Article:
Mark Twain's short story "What Stumped the Bluejays" achieves its humor through anthropomorphism. "...whatever a bluejay feels, he can put into language. And no mere commonplace language, either, but rattling, out-and-out book-talk - and bristling with metaphor, too - just bristling! And as for command of language - why you never see a bluejay get stuck for a word. ... and there's no bird, or cow, or anything that uses as good grammar as a bluejay. You may say a cat uses good grammar.
Our moderated network enables scholars and academics to discuss research interests, teaching methods, and views on the state of historiography. H-Nilas is affilated with NILAS, an organization which promotes understanding of traditional bonds between human beings and the natural world.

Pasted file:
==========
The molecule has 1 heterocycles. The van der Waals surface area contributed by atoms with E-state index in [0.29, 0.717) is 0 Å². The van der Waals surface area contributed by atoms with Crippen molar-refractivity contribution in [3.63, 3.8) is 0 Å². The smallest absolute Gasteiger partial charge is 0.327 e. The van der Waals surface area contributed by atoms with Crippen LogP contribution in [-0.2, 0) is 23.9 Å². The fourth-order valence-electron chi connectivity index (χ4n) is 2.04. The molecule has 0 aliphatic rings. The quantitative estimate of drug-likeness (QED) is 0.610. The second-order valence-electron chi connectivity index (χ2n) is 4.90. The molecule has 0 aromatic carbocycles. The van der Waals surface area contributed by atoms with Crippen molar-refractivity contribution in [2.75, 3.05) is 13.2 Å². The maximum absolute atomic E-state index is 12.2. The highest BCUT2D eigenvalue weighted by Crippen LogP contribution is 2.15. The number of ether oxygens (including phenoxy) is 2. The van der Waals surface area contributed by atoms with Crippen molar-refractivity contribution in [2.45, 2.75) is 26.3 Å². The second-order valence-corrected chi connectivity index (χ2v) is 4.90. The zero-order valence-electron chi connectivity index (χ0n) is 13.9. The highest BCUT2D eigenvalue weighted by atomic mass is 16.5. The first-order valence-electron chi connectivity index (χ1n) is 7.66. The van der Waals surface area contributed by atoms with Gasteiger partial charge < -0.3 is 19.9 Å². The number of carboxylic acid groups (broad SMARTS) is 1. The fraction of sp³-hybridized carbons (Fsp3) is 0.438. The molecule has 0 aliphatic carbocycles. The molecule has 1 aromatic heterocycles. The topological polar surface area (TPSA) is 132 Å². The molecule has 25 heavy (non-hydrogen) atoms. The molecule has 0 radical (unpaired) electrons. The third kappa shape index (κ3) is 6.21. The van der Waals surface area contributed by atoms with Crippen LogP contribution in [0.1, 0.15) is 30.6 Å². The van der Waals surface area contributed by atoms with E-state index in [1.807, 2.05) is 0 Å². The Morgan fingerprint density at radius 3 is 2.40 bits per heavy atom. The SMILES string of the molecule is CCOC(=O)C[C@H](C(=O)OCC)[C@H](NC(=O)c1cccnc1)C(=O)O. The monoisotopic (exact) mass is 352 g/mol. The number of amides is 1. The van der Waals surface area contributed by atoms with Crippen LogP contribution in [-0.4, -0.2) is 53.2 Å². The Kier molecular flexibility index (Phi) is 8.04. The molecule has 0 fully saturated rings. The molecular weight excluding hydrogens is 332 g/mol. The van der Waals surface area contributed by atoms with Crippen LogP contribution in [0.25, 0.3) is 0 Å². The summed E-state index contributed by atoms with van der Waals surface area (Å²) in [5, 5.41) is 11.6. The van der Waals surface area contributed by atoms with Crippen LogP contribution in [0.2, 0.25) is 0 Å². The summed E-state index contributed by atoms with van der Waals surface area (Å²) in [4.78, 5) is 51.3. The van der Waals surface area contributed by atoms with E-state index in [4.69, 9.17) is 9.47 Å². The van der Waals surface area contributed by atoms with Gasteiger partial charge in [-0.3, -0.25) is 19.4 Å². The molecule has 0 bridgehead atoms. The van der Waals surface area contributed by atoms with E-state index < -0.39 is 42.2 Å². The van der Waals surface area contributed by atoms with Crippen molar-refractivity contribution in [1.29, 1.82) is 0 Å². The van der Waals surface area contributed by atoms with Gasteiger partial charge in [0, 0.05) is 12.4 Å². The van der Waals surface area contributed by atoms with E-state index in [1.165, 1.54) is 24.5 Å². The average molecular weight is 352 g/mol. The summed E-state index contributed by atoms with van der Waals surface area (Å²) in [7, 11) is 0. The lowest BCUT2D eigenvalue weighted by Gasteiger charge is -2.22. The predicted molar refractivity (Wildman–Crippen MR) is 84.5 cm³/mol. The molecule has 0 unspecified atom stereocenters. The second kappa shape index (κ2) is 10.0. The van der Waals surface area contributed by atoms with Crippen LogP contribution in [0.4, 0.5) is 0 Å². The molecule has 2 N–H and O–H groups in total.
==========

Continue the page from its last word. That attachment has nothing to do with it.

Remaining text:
How about "Little Shop of Horrors"? There's an anthropomorphized plant for you.
Dear H-Net Readers and Subscribers:
I'm doing research on anthropomorphism in literature and thought this might be a good place to ask some questions. My research is really about anthropomorphic machinery, but I thought H-Nilas folks might know a thing or two about anthropomorphic reps of nature (flora or fauna) that may be useful.